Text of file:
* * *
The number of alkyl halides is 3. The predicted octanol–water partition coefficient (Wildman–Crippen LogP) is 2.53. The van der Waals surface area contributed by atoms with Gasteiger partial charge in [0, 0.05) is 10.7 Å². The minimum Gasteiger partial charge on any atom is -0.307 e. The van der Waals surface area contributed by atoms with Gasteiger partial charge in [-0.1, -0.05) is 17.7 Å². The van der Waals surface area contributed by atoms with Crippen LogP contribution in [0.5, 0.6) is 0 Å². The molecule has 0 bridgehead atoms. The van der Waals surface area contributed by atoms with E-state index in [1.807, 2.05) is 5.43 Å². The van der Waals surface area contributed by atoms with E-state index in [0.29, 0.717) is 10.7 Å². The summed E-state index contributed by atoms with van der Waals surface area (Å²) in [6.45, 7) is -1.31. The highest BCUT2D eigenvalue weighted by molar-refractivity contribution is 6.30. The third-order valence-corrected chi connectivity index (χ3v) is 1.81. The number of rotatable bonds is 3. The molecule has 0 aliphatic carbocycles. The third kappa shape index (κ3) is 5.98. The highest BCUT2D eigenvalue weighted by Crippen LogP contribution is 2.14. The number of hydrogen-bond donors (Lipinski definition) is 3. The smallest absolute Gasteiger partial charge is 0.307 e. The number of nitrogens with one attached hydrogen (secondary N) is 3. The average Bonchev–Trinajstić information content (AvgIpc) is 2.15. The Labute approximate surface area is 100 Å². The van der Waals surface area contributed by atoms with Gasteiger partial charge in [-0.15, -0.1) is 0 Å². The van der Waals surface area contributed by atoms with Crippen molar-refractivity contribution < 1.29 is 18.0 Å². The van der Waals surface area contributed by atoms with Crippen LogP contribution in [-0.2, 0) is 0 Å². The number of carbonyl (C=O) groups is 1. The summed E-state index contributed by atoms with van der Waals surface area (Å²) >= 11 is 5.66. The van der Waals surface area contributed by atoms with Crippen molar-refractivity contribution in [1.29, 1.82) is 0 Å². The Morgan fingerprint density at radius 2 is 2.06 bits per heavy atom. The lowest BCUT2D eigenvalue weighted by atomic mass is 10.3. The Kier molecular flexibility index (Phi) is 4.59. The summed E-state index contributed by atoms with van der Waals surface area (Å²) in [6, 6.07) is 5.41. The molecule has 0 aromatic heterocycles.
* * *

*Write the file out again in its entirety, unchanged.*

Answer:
The number of alkyl halides is 3. The predicted octanol–water partition coefficient (Wildman–Crippen LogP) is 2.53. The van der Waals surface area contributed by atoms with Gasteiger partial charge in [0, 0.05) is 10.7 Å². The minimum Gasteiger partial charge on any atom is -0.307 e. The van der Waals surface area contributed by atoms with Gasteiger partial charge in [-0.1, -0.05) is 17.7 Å². The van der Waals surface area contributed by atoms with Crippen LogP contribution in [0.5, 0.6) is 0 Å². The molecule has 0 bridgehead atoms. The van der Waals surface area contributed by atoms with E-state index in [1.807, 2.05) is 5.43 Å². The van der Waals surface area contributed by atoms with E-state index in [0.29, 0.717) is 10.7 Å². The summed E-state index contributed by atoms with van der Waals surface area (Å²) in [6.45, 7) is -1.31. The highest BCUT2D eigenvalue weighted by molar-refractivity contribution is 6.30. The third-order valence-corrected chi connectivity index (χ3v) is 1.81. The number of rotatable bonds is 3. The molecule has 0 aliphatic carbocycles. The third kappa shape index (κ3) is 5.98. The highest BCUT2D eigenvalue weighted by Crippen LogP contribution is 2.14. The number of hydrogen-bond donors (Lipinski definition) is 3. The smallest absolute Gasteiger partial charge is 0.307 e. The number of nitrogens with one attached hydrogen (secondary N) is 3. The average Bonchev–Trinajstić information content (AvgIpc) is 2.15. The Labute approximate surface area is 100 Å². The van der Waals surface area contributed by atoms with Gasteiger partial charge in [-0.15, -0.1) is 0 Å². The van der Waals surface area contributed by atoms with Crippen molar-refractivity contribution < 1.29 is 18.0 Å². The van der Waals surface area contributed by atoms with Crippen LogP contribution in [-0.2, 0) is 0 Å². The number of carbonyl (C=O) groups is 1. The summed E-state index contributed by atoms with van der Waals surface area (Å²) >= 11 is 5.66. The van der Waals surface area contributed by atoms with Crippen molar-refractivity contribution in [1.29, 1.82) is 0 Å². The Morgan fingerprint density at radius 2 is 2.06 bits per heavy atom. The lowest BCUT2D eigenvalue weighted by atomic mass is 10.3. The Kier molecular flexibility index (Phi) is 4.59. The summed E-state index contributed by atoms with van der Waals surface area (Å²) in [6, 6.07) is 5.41. The molecule has 0 aromatic heterocycles.